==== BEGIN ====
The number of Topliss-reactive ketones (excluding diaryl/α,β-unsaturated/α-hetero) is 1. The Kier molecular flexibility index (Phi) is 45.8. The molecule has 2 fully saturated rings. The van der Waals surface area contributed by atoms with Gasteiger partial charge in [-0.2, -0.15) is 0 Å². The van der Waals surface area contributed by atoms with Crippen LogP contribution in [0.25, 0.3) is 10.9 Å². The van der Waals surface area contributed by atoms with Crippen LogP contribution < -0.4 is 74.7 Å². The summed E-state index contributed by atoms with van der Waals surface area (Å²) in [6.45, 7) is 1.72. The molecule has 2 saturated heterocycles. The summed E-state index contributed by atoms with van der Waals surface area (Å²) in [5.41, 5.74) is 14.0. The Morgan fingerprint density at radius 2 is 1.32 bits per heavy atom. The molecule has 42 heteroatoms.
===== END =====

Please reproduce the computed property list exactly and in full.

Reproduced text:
The number of Topliss-reactive ketones (excluding diaryl/α,β-unsaturated/α-hetero) is 1. The Kier molecular flexibility index (Phi) is 45.8. The molecule has 2 fully saturated rings. The van der Waals surface area contributed by atoms with Gasteiger partial charge in [-0.2, -0.15) is 0 Å². The van der Waals surface area contributed by atoms with Crippen LogP contribution in [0.25, 0.3) is 10.9 Å². The van der Waals surface area contributed by atoms with Crippen LogP contribution < -0.4 is 74.7 Å². The summed E-state index contributed by atoms with van der Waals surface area (Å²) in [6.45, 7) is 1.72. The molecule has 2 saturated heterocycles. The summed E-state index contributed by atoms with van der Waals surface area (Å²) in [5.41, 5.74) is 14.0. The Morgan fingerprint density at radius 2 is 1.32 bits per heavy atom. The molecule has 42 heteroatoms.